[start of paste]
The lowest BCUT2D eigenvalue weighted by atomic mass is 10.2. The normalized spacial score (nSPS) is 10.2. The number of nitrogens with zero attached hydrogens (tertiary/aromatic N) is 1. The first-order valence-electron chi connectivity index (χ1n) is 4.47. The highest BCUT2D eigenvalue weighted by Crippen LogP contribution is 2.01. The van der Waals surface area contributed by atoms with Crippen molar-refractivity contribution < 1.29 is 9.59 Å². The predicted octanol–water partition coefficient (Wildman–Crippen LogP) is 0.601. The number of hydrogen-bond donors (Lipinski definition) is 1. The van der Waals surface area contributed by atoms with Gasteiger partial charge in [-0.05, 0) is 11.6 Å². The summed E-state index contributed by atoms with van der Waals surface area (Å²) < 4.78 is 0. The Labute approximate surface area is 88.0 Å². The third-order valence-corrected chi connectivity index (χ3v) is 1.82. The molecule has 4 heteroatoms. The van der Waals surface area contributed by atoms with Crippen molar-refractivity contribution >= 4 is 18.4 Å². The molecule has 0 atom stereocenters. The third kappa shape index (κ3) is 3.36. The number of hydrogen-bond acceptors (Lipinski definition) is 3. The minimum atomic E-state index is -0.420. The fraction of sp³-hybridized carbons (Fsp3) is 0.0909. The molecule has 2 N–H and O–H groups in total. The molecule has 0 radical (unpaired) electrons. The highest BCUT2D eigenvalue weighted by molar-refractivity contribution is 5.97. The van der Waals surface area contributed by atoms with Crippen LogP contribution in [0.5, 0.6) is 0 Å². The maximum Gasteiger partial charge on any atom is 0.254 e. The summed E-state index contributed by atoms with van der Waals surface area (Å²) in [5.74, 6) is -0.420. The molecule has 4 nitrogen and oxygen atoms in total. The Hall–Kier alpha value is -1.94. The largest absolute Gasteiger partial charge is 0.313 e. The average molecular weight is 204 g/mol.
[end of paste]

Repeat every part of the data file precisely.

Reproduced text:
The lowest BCUT2D eigenvalue weighted by atomic mass is 10.2. The normalized spacial score (nSPS) is 10.2. The number of nitrogens with zero attached hydrogens (tertiary/aromatic N) is 1. The first-order valence-electron chi connectivity index (χ1n) is 4.47. The highest BCUT2D eigenvalue weighted by Crippen LogP contribution is 2.01. The van der Waals surface area contributed by atoms with Crippen molar-refractivity contribution < 1.29 is 9.59 Å². The predicted octanol–water partition coefficient (Wildman–Crippen LogP) is 0.601. The number of hydrogen-bond donors (Lipinski definition) is 1. The van der Waals surface area contributed by atoms with Gasteiger partial charge in [-0.05, 0) is 11.6 Å². The summed E-state index contributed by atoms with van der Waals surface area (Å²) < 4.78 is 0. The Labute approximate surface area is 88.0 Å². The third-order valence-corrected chi connectivity index (χ3v) is 1.82. The molecule has 4 heteroatoms. The van der Waals surface area contributed by atoms with Crippen molar-refractivity contribution >= 4 is 18.4 Å². The molecule has 0 atom stereocenters. The third kappa shape index (κ3) is 3.36. The number of hydrogen-bond acceptors (Lipinski definition) is 3. The minimum atomic E-state index is -0.420. The fraction of sp³-hybridized carbons (Fsp3) is 0.0909. The molecule has 2 N–H and O–H groups in total. The molecule has 0 radical (unpaired) electrons. The highest BCUT2D eigenvalue weighted by molar-refractivity contribution is 5.97. The van der Waals surface area contributed by atoms with Crippen LogP contribution in [0.5, 0.6) is 0 Å². The maximum Gasteiger partial charge on any atom is 0.254 e. The summed E-state index contributed by atoms with van der Waals surface area (Å²) in [5.74, 6) is -0.420. The molecule has 4 nitrogen and oxygen atoms in total. The Hall–Kier alpha value is -1.94. The largest absolute Gasteiger partial charge is 0.313 e. The average molecular weight is 204 g/mol.